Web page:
by Brian Orr
HUERFANO- Nine Colorado state legislators came down to Huerfano County last weekend to tour Tim Williams’ ranch, which is at risk of being gobbled up by the proposed Piñon Canyon Maneuver Site expansion. The Williams family homesteaded their ranch in 1914, and four generations still live on the property.
The expedition was organized by State Rep. Wes McKinley (D-Walsh), and the lawmakers attending were Rep. Jerry Sonnenberg (R-Sterling), Ellen Roberts (R-Durango), Terrence Caroll (D-Denver), Rep. Ken Sommers (R-Lakewood), Sen. Lois Tochtrop (D-Thornton), Rafael Gallegos (D-Antonito), Don Marostica (R-Loveland) and John Soper (D-Thornton).
The legislators began their time in Huerfano County by having cocktails at La Plaza Inn, hosted by owner Martie Henderson, who is running for county commissioner. Business owners and local politicians swarmed the open bar and roast beef sandwiches, shaking hands, slapping backs and generally feeling the power.
The party moved on to Andy’s Smokehouse BBQ for a full sit down dinner. After that, several of the congressman went out to camp in tents on the Williams ranch. The less hardy found hotel rooms.
By 10 am on Saturday morning, the legislators, as well as friends, family, neighbors and cowboys; over 70 all told, were saddled up and ready to see just what was at stake.
The trail meandered across the short grass prairie, past two historic stage coach stops,
down into canyons where Indian petroglyphs and dinosaur tracks are plainly visible, and past lots of curious cattle. Always to the west, the mountains arched into the sky, with the Spanish Peaks glowing white with a new dusting of snow. At stops along the way, local history and descriptions of the abundant wildlife were told.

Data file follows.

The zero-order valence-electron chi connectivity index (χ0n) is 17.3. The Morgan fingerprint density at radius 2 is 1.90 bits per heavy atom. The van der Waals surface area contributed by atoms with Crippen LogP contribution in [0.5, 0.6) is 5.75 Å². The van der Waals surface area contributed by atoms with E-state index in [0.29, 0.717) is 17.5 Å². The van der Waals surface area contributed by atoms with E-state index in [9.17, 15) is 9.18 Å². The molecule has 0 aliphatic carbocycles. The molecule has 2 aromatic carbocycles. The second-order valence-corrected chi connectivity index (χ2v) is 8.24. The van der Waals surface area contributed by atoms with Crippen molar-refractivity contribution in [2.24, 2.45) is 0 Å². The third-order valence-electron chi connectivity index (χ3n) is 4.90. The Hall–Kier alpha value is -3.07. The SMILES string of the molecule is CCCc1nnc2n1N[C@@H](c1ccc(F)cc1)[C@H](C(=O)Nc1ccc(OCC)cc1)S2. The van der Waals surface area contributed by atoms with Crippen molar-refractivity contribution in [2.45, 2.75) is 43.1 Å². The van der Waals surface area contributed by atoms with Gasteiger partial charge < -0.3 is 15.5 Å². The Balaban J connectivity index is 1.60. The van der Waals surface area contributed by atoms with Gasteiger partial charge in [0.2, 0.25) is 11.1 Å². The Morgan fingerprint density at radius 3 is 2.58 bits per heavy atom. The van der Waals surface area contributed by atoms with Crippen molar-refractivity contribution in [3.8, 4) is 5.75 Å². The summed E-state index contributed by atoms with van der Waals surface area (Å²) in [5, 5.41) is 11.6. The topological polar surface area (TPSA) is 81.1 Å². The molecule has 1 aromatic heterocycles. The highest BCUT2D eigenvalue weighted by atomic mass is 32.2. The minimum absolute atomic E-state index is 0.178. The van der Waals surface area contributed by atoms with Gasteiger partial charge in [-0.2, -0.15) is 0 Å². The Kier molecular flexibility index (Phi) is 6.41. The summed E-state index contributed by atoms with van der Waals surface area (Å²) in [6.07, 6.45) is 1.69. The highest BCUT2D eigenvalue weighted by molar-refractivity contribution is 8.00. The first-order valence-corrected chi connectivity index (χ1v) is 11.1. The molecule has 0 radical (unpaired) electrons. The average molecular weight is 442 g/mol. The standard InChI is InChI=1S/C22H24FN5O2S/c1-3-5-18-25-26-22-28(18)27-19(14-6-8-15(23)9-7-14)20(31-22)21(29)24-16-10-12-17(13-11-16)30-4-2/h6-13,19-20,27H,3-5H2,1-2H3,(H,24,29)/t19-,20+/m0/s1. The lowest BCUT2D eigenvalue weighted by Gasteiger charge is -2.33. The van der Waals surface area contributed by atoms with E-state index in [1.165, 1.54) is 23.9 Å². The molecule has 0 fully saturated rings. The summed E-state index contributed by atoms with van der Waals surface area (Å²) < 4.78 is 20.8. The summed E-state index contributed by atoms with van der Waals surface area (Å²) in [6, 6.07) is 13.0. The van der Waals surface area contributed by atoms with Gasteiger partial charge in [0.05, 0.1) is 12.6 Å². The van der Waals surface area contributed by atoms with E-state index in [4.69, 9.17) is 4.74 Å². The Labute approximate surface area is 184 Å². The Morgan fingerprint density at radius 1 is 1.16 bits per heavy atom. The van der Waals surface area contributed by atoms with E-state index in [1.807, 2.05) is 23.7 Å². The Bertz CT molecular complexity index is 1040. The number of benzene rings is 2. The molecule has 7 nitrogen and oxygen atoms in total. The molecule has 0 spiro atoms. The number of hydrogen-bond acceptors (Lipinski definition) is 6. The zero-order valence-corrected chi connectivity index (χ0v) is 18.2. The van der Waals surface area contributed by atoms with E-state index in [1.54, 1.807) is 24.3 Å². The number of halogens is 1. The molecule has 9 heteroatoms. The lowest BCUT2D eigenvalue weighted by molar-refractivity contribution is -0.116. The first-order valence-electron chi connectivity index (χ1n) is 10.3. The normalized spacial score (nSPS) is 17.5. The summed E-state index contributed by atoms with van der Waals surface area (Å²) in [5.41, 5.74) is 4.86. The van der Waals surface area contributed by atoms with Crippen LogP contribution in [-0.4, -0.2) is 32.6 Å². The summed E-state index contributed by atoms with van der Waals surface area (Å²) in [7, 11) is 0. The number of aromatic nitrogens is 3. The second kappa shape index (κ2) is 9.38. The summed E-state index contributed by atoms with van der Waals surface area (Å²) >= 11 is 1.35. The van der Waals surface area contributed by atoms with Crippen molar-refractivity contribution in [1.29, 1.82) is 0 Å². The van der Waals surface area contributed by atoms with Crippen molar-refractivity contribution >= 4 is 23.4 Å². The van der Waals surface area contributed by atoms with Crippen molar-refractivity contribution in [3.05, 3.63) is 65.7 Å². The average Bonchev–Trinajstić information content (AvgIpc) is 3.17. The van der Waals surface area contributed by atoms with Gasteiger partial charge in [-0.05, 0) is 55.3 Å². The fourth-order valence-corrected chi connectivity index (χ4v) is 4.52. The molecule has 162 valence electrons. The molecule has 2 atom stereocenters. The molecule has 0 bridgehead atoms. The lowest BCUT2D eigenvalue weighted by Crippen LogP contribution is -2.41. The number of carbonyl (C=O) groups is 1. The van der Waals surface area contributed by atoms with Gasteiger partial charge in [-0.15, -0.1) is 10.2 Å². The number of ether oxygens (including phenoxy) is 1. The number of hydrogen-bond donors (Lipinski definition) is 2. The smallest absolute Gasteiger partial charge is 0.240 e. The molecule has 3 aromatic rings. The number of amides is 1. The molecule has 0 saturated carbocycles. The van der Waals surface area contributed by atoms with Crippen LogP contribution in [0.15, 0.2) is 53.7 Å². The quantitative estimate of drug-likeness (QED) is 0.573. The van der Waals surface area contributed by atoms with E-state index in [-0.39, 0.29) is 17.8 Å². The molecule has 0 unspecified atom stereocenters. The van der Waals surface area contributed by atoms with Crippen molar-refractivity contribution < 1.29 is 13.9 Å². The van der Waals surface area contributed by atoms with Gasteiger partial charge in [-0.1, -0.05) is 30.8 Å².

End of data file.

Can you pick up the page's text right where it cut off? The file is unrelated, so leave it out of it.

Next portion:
The last stragglers made it back to the ranch house by 3:30, to dive into a lunch catered by Andy’s Smokehouse BBQ. After everyone were (mostly) done eating, local ranchers got up to tell how they felt about the threatened expansion and what it meant to them. It was emotional to say the least.
Tough old cowboys would choke up when describing their love for the land, and the special bonds felt between neighbors. “This land makes my heart sing,” said Tim Roberts, whose ranch sits next to the Williams’.
Heritage, family values, a way of life and having a future for their children were talked about by rancher after rancher. Lat Williams, son of Tim Williams, held up his cowboy hat and said, “This isn’t just a hat- it’s a symbol of our lifestyle; the Cowboy Way. We will be the last ones to go outta here- we’ll go out screaming.”
Connie Hass stood up and told of her son Matthew, who just received his selective service notification a few days before his 18th birthday. “He told me he would be proud to serve his country, but what is his country doing to him? He asked how he could possibly fight for freedom when it is being denied right in his own home? He said, ‘I’m supposed to live the American Dream.’ We should be able to pass OUR American Dream on to our children.”
The legislators were duly impressed. Several of them were visibly choked up when they stood to address the crowd.
Jerry Sonnenberg of Sterling was stridently opposed to the expansion. “It’s a horrible idea. The federal government has enough land. This is a ranching, agricultural community, built on ranching. This is simply unacceptable; to use eminent domain is out of the question.” When asked if the state government could completely stop the federal government, he answered, “No. But we can make it so difficult, and raise such a stink, that it hopefully isn’t worth it.” Then he added, “Y’know, they still haven’t shown us a real need for this land- they just want it.”
Perhaps the most persuasive speaker was Tim Williams’ granddaughter, Niquole Knapp. The interview with her went like this: “Hi; what’s your name?- Niquole. How old are you?- Six. Do you live here?- Yes; this is our land; it’s not for sale.”